This is where array languages (e.g., Matlab and Fortran) have an advantage – they don’t require the programmer to lower their algorithm to the equivalent 1D mapping over memory locations. Programmers in those languages can keep their problem expression at a higher level of abstraction that is closer to the original mathematical formulation.
Fortunately, we can get these useful abstractions in Haskell via repa too now, and along with them we also get good performance and parallel execution. Representing this particular problem using repa is actually quite clean. Consider the following code:
import Data.Array.Repa as R f :: Array DIM3 Double -> Array DIM2 Double f u = let slabX = (Z:.All:.All:.(0::Int)) slabY = (Z:.All:.All:.(1::Int)) u' = (slice u slabX) * (slice u slabX) + (slice u slabY) * (slice u slabY) in R.map sqrt u'
This implements the same algorithm that I stated above in Fortran (or Matlab) using the slice and shape representation capability in repa. Instead of saying “u(:,:,0)”, we define a shape “slabX = (Z:.All:.All:.(0::Int))”, and then use the slice operator invoked with the array to slice and the shape representing the index set where the slice is to be applied. In array languages like Fortran or Matlab, the colon on a dimension corresponds to “every index on that dimension”. In repa, “All” represents the same concept. Of course, the correspondence isn’t completely transparent. Haskell currently lacks the syntactic sugar to allow one to use a compact array notation like Matlab — if one wants to extract a slice, it is explicitly requested using the slice function that takes the array to slice and the index set shape in which to apply the slice. From a syntactic perspective, the repa library a little wordy, but from a programmatic perspective, we have a nice notation that corresponds to something well suited to data parallel programming.
Interestingly, the repa examples and repa paper don’t go into the usage of slice notation very deeply, which can lead to issues for newcomers to Haskell (or even us intermediate level folks). Consider this single line of code:
let slabX = (Z:.All:.All:.(0::Int))
This is necessary since, without the explicit type, the compiler defaults to something other than Int, leading to a set of somewhat mysterious compiler error messages. For example, removing the explicit type on the function f above, we see errors like:
test1.hs:8:12: No instance for (Slice (((Z :. All) :. All) :. t1)) arising from a use of `slice' at test1.hs:8:12-24 Possible fix: add an instance declaration for (Slice (((Z :. All) :. All) :. t1)) In the first argument of `(*)', namely `(slice u slabX)' In the first argument of `(+)', namely `(slice u slabX) * (slice u slabX)' In the expression: (slice u slabX) * (slice u slabX) + (slice u slabY) * (slice u slabY) test1.hs:8:18: Couldn't match expected type `FullShape (((Z :. All) :. All) :. t1)' against inferred type `DIM2 :. Int' NB: `FullShape' is a type function, and may not be injective Expected type: Array (FullShape (((Z :. All) :. All) :. t1)) Double Inferred type: Array DIM3 Double In the first argument of `slice', namely `u' In the first argument of `(*)', namely `(slice u slabX)'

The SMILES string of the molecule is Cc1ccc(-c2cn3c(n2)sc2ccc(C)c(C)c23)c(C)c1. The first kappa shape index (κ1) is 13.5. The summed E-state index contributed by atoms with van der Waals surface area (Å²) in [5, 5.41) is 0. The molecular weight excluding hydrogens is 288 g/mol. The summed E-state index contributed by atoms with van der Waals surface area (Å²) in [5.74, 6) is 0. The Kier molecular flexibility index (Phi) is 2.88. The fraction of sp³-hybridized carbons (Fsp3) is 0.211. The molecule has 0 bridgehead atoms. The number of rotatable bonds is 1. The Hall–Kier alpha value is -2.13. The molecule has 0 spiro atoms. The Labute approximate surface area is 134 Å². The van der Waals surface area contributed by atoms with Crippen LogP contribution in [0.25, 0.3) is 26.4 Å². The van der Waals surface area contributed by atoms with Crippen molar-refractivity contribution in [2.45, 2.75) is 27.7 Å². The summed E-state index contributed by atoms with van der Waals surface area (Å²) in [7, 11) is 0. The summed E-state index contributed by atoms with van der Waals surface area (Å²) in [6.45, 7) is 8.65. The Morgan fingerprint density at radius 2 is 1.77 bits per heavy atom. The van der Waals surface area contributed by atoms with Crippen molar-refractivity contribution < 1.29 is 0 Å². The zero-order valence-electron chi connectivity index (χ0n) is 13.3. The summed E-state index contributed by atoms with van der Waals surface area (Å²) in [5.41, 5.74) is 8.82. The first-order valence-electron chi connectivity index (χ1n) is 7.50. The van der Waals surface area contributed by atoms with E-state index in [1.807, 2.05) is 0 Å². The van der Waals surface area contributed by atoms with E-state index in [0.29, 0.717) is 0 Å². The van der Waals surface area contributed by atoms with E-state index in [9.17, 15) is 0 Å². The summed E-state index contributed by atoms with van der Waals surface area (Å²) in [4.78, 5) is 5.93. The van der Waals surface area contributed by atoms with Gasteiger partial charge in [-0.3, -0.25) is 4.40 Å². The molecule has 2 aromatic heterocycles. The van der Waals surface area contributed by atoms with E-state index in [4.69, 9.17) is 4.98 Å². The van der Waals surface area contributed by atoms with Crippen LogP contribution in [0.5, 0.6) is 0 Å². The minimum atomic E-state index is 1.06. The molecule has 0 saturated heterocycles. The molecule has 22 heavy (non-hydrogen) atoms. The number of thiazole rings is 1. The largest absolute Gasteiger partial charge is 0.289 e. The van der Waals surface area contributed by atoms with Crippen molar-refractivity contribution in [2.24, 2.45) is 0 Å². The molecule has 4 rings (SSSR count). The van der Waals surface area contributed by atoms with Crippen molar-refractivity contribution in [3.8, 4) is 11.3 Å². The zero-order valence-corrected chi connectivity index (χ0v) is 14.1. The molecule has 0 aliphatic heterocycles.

This isn’t really a fault of either the compiler or the repa library developers – it is simply a side effect of the repa library pushing on a dimension of the Haskell type system that is not richly used by other libraries. As a result, error cases can lead to somewhat ambiguous messages that can make debugging awkward. Note that I wrote this post and tested my code using GHC 6.12.3 and repa 220.127.116.11. It is entirely possible that these errors will change in future versions of the compiler or the repa library.
In a followup post to this one, I will share some code I wrote for a real physics model that makes heavy use of whole array operations based on repa. I wanted to split out this basic discussion of slices and subtleties of their syntax into a standalone post before I put up something about the larger program I’m wrapping up.